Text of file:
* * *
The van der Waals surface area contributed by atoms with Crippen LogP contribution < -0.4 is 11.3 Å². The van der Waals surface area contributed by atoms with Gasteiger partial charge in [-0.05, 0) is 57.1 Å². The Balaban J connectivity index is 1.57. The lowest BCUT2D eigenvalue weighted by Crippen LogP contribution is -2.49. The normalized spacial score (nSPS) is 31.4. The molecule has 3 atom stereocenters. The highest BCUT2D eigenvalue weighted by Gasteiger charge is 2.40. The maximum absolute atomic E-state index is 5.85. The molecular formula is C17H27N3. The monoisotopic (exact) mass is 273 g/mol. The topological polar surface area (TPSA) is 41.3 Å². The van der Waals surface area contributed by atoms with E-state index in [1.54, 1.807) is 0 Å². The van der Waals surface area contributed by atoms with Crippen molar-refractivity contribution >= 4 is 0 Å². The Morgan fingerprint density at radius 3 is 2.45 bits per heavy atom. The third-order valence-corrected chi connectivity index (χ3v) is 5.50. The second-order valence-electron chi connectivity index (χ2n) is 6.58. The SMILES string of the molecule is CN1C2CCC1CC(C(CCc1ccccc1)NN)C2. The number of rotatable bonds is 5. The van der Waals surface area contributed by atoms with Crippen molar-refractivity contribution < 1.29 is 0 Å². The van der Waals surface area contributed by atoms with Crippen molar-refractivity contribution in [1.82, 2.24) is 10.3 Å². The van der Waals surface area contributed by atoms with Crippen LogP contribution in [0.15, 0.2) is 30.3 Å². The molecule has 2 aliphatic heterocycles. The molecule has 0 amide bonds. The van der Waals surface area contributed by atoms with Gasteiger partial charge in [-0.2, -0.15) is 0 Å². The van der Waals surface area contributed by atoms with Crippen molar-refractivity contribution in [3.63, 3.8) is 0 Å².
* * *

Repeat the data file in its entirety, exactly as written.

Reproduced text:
The van der Waals surface area contributed by atoms with Crippen LogP contribution < -0.4 is 11.3 Å². The van der Waals surface area contributed by atoms with Gasteiger partial charge in [-0.05, 0) is 57.1 Å². The Balaban J connectivity index is 1.57. The lowest BCUT2D eigenvalue weighted by Crippen LogP contribution is -2.49. The normalized spacial score (nSPS) is 31.4. The molecule has 3 atom stereocenters. The highest BCUT2D eigenvalue weighted by Gasteiger charge is 2.40. The maximum absolute atomic E-state index is 5.85. The molecular formula is C17H27N3. The monoisotopic (exact) mass is 273 g/mol. The topological polar surface area (TPSA) is 41.3 Å². The van der Waals surface area contributed by atoms with E-state index in [1.54, 1.807) is 0 Å². The van der Waals surface area contributed by atoms with Crippen molar-refractivity contribution >= 4 is 0 Å². The Morgan fingerprint density at radius 3 is 2.45 bits per heavy atom. The third-order valence-corrected chi connectivity index (χ3v) is 5.50. The second-order valence-electron chi connectivity index (χ2n) is 6.58. The SMILES string of the molecule is CN1C2CCC1CC(C(CCc1ccccc1)NN)C2. The number of rotatable bonds is 5. The van der Waals surface area contributed by atoms with Crippen molar-refractivity contribution < 1.29 is 0 Å². The van der Waals surface area contributed by atoms with Crippen molar-refractivity contribution in [1.82, 2.24) is 10.3 Å². The van der Waals surface area contributed by atoms with Crippen LogP contribution in [0.15, 0.2) is 30.3 Å². The molecule has 2 aliphatic heterocycles. The molecule has 0 amide bonds. The van der Waals surface area contributed by atoms with Gasteiger partial charge in [-0.2, -0.15) is 0 Å². The van der Waals surface area contributed by atoms with Crippen molar-refractivity contribution in [3.63, 3.8) is 0 Å².